Mr. Karunaratne holds a Master of Commerce Degree in Finance from the University of New South Wales, Australia and a Postgraduate Diploma in Applied Statistics and a Bachelor of Science (Physical Science) Degree with a First class from the University of Colombo. He is a Fellow Member of the Chartered Institute of Management Accountants (CIMA), UK and a Chartered Global Management Accountant (CGMA). Further, he is an Associate Member of the CMA Sri Lanka.

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Sri Lanka opposition questions claims that IMF housing tax is only for kulaks

ECONOMYNEXT – Sri Lanka’s opposition has questioned claims made by government spokesmen that a tax on housing proposed in an International Monetary Fund deal is only limited to rich people but if as promised by President one house is exempt, it is welcome, legislator Harsha de Silva said.

Sri Lanka President Ranil Wickremesinghe made a promise in parliament that the first house of a citizen will be excluded from the property tax.

Related Sri Lanka to exempt one house from imputed rent wealth tax: President

But opposition legislator Harsha de Silva pointed out that the IMF program documents clearly says taxes will be levied on owner occupied houses on ‘imputed taxes’, not second houses.

Under current inland revenue laws, actual rent income from a second house is already captured as part of taxable income.

The IMF document mentions a threshold value from which taxes will be exempt but not that a whole owner-occupied primary residence will be exempt.

“The tax is imposed on the income of individuals (rather than real property itself) and thus raises central government revenue in accordance with the constitution,” IMF staff said in their report.

“A similar tax was previously included in the Inland Revenue Act. No. 10 of 2006.

“Under this regime, primary residences were exempt and the assessed values for rating purposes were used to determine the base.

“Given the broad exemption and the use of outdated and downward biased annual values, the tax generated hardly any revenue.”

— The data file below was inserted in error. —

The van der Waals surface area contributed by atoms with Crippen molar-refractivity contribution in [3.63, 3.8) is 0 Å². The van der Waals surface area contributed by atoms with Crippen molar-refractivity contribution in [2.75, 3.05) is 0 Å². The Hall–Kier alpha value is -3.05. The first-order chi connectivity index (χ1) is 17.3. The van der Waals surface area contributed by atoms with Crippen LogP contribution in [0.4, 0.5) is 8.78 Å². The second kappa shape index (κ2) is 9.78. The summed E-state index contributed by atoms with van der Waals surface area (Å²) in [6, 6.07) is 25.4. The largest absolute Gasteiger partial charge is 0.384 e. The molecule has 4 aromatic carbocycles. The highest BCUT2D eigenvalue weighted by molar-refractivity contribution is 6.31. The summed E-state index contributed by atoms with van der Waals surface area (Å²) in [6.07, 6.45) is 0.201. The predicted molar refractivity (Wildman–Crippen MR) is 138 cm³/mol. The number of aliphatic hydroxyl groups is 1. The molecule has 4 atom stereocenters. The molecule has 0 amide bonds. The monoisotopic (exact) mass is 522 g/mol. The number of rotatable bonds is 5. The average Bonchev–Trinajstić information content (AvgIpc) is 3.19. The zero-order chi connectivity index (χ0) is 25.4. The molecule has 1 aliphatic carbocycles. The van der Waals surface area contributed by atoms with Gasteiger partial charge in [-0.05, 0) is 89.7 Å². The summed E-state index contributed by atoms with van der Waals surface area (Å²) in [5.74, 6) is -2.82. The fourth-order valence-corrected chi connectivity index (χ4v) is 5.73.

Meanwhile Sri Lanka has promised to impose the housing tax from April 01, 2025.

“…[W]e will introduce an imputed rental income tax on owner-occupied and vacant residential properties before the beginning of the tax year on April 1st, 2025,” the memorandum of economic policies agreed with the IMF said.

“An exemption threshold and a graduated tax rate schedule would make this tax highly progressive.

“The full revenue yield from this tax is estimated at 0.4 percent and would materialize in 2026 (with a partial yield of 0.15 percent in 2025).

“This yield would still fall short by 1 percent of GDP relative to the expected yield of 1.2 percent of GDP from the property tax envisaged for 2025 onwards.”

Presidential Undertaking

“Whatever the President said the IMF agreement says owner occupied house,” De Silva told in parliament.

“It is not the second house that is mentioned in the agreement.

“But there is one thing. I am happy as Samagi Jana Balawegaya, that we have been able to save the middle class in society from a massive tax that was to be imposed.”

In Sri Lanka there is a belief that the most productive citizens are fair game for excessive or expropriationary taxation, just like kulaks were targeted in the Soviet Union for actual expropriation, critics say.

Wealth taxes have had disastrous effects on some US cities like Baltimore, leading to falling populations and dilapidated houses.

Sri Lanka is currently facing a brain drain due to high income tax after on top of depreciation from severe monetary debasement from a flexible exchange rate, which is neither a hard peg nor a clean float.

Sri Lanka has imposed a wide range of taxes on the people to maintain a bloated state, after inflationists engaged in extreme macro-economic policy (tax and rate cuts) glorified in Saltwater-Cambridge doctrine to boost growth, throwing classical economic principles and monetary stability to the winds and driving the country into external default.

The IMF itself gave technical assistance the central bank to calculate potential output inviting the agency to cut rates to close the perceived econometric ‘output gap’.